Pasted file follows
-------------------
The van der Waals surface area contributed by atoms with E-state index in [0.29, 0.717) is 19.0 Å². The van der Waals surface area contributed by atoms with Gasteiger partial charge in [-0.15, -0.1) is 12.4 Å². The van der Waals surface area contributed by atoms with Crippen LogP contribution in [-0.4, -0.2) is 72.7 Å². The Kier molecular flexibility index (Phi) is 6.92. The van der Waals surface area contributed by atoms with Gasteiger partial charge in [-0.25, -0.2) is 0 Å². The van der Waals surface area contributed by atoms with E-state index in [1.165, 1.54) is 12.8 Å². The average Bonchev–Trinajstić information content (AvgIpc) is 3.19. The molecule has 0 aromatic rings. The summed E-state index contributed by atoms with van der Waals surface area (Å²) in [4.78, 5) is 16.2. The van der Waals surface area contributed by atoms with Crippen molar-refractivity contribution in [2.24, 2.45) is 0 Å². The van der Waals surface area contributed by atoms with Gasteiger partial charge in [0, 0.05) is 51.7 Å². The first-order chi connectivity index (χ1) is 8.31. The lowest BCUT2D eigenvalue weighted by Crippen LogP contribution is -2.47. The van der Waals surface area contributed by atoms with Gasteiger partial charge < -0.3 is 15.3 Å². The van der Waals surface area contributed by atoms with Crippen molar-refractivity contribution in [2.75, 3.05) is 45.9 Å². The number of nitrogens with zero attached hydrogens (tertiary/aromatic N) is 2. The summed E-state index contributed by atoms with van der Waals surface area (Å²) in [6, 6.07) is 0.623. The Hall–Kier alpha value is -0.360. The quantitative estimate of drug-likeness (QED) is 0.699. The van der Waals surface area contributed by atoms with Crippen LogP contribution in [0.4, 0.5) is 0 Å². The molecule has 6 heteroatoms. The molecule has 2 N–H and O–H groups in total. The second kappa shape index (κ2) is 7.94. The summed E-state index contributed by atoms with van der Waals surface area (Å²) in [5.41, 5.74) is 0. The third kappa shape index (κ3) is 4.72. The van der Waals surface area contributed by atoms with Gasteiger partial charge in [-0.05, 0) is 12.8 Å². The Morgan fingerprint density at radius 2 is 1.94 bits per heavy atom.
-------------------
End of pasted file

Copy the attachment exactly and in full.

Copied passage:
The van der Waals surface area contributed by atoms with E-state index in [0.29, 0.717) is 19.0 Å². The van der Waals surface area contributed by atoms with Gasteiger partial charge in [-0.15, -0.1) is 12.4 Å². The van der Waals surface area contributed by atoms with Crippen LogP contribution in [-0.4, -0.2) is 72.7 Å². The Kier molecular flexibility index (Phi) is 6.92. The van der Waals surface area contributed by atoms with Gasteiger partial charge in [-0.25, -0.2) is 0 Å². The van der Waals surface area contributed by atoms with E-state index in [1.165, 1.54) is 12.8 Å². The average Bonchev–Trinajstić information content (AvgIpc) is 3.19. The molecule has 0 aromatic rings. The summed E-state index contributed by atoms with van der Waals surface area (Å²) in [4.78, 5) is 16.2. The van der Waals surface area contributed by atoms with Crippen molar-refractivity contribution in [2.24, 2.45) is 0 Å². The van der Waals surface area contributed by atoms with Gasteiger partial charge in [0, 0.05) is 51.7 Å². The first-order chi connectivity index (χ1) is 8.31. The lowest BCUT2D eigenvalue weighted by Crippen LogP contribution is -2.47. The van der Waals surface area contributed by atoms with Gasteiger partial charge < -0.3 is 15.3 Å². The van der Waals surface area contributed by atoms with Crippen molar-refractivity contribution in [2.75, 3.05) is 45.9 Å². The number of nitrogens with zero attached hydrogens (tertiary/aromatic N) is 2. The summed E-state index contributed by atoms with van der Waals surface area (Å²) in [6, 6.07) is 0.623. The Hall–Kier alpha value is -0.360. The quantitative estimate of drug-likeness (QED) is 0.699. The van der Waals surface area contributed by atoms with Crippen LogP contribution in [0.4, 0.5) is 0 Å². The molecule has 6 heteroatoms. The molecule has 2 N–H and O–H groups in total. The second kappa shape index (κ2) is 7.94. The summed E-state index contributed by atoms with van der Waals surface area (Å²) in [5.41, 5.74) is 0. The third kappa shape index (κ3) is 4.72. The van der Waals surface area contributed by atoms with Gasteiger partial charge in [-0.05, 0) is 12.8 Å². The Morgan fingerprint density at radius 2 is 1.94 bits per heavy atom.